After the Manuscript: Making Up with My Inner Editor

Hey, look, a completed manuscript! It’s my third, it’s 65,000 words long, and… it’s dead to me.


If you’re a writer with an Internet connection, you’ve likely heard of the phrase “Inner Editor.” It’s the little voice inside your head that tells you, “No, that sentence sucks. Try it again,” or “Isn’t there a better word for this?” or a multitude of other things that can slow down the writing process.

Many people, especially around the time of NaNoWriMo, like to “turn off” their Inner Editors. They shut him up, and some will even suggest drawing your Inner Editor and putting tape over his mouth (literally). Even I’ve succumbed to the taking and passing on of this wisdom.

But why do we do this? Because NaNoWriMo is a fast-paced thrill ride of words and continuity errors that doesn’t need an Inner Editor in the way. At least, that’s the theory, and it’s even supported by the NaNoWriMo website. Your Inner Editor will just slow you down, when NaNoWriMo is meant as an escape from your “normal” writing practices. It’s a time to do something different from what you would usually do, and just enjoy the breakneck pace of unimpeded creativity.

That’s all well and good, until it gets out of hand.

I attempted NaNoWriMo in November 2013. It wasn’t my first time, but it was my most motivated attempt. I got to about 20,000 words, if I remember correctly, and then I found myself having difficulties getting into it. This was partly due to a vacation for which I did not account for days off, but that’s getting away from the point.

I gave up that story, but picked it up for Camp NaNoWriMo in April 2014. I had gotten back into writing more in March, picking up where I left off on an old story I had lying around, and thought that finishing my NaNo project would be a breeze. Instead, I steadily lost interest until I quit it.

But I did gain one great thing from that experience: I realized how much I could get done if I didn’t worry about having to edit right away. The editing process comes after the writing process, right? So I applied this idea to the Sci-Fi/Fantasy piece I was working on. It already had 12,000 words in it and I had tons of outlining notes for it, so it should go pretty quickly.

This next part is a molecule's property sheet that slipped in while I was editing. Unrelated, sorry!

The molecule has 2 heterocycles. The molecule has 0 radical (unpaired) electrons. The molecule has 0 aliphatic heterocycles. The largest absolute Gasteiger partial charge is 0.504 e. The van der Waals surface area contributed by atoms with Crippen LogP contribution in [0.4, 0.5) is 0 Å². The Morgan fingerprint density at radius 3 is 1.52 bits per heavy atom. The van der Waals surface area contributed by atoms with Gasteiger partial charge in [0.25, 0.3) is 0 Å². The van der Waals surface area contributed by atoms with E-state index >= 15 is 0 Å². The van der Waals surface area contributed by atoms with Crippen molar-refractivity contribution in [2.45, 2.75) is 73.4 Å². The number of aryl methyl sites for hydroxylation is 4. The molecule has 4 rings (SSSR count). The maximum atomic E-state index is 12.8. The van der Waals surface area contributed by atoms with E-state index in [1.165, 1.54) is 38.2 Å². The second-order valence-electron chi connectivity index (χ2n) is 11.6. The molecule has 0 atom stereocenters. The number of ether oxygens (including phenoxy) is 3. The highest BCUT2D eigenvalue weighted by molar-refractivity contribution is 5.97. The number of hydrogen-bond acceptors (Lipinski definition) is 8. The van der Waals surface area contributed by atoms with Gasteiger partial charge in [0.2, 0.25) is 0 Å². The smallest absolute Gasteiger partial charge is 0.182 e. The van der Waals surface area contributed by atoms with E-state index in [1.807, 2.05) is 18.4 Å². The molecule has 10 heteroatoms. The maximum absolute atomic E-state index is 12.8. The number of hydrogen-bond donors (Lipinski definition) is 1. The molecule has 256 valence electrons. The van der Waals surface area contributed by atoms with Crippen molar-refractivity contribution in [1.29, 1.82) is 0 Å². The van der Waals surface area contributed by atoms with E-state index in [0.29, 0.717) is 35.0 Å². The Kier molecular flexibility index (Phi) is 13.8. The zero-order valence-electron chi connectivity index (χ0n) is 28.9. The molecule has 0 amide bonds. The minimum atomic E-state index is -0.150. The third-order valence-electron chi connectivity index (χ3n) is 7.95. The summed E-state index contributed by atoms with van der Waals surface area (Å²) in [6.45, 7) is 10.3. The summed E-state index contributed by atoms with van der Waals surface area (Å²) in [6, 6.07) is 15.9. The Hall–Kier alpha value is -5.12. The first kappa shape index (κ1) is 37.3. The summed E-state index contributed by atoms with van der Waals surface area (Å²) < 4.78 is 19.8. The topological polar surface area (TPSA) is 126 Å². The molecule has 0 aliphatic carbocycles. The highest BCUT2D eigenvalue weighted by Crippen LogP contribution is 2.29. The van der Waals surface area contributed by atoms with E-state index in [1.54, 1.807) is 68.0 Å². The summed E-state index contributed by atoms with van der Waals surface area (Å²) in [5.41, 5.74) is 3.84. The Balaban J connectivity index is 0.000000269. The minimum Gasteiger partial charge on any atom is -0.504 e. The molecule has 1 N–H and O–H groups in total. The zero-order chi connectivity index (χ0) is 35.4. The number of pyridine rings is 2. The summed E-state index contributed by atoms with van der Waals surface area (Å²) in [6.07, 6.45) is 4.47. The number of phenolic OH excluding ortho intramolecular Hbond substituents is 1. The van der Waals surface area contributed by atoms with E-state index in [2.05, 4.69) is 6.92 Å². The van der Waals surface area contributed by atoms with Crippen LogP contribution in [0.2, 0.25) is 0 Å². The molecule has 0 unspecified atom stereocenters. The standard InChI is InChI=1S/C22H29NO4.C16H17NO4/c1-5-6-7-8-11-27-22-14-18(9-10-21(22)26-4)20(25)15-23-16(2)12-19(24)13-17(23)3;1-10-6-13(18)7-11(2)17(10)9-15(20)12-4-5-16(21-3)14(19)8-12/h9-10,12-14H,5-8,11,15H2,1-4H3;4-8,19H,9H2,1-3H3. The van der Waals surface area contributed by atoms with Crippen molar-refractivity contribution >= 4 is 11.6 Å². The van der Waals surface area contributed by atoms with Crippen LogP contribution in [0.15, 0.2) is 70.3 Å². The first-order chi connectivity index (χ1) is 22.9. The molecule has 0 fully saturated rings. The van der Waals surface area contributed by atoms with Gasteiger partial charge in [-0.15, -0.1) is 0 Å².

I finished it in about a month and a half. I was pleased with the overall result. It wasn’t terrible, at least. I went through the editing process thinking, “Okay, here is where I can make it perfect.”

I now have a completely marked-up manuscript, and yet I have not even begun to change things in the original document. I started to have doubts about what I’d written, and so I shared it with some close friends. They like it, but they did seem to echo my concerns. Chiefly, I think this story has my worst characterization to date.

It really got me to examine myself more closely as a writer, but I think that’s for a later post. I want to look specifically at what I believe spelled my own doom: I turned off my Inner Editor. I wrote without any concern for errors. Write now, edit later was my mantra. It got the job done, and I thought that was good enough. But I really, really, don’t want to make the changes necessary to this novel. It needs a complete rewrite; that’s my verdict.

But this is also a good thing. I now think I know just how much I need to plan my novels, and I also know that just finishing it is not the best plan for writing quality work, no matter how awesome I may think I am at writing.

Moral of the story, ignoring your Inner Editor is for NaNoWriMo and NaNoWriMo alone. Getting into the habit of ignoring that helpful voice does way more harm than good, though your mileage may vary. Personally, I think Cristina R. Guarino of The Sprint Shack puts it best, saying “it’s best to think of this challenge as a time to shelve, rather than silence, that voice.

So, I may return to this story in the way future, but it will come with a lot more planning, and my Inner Editor will be in the passenger seat, presumably still rubbing the raw mark left behind by the duct tape.

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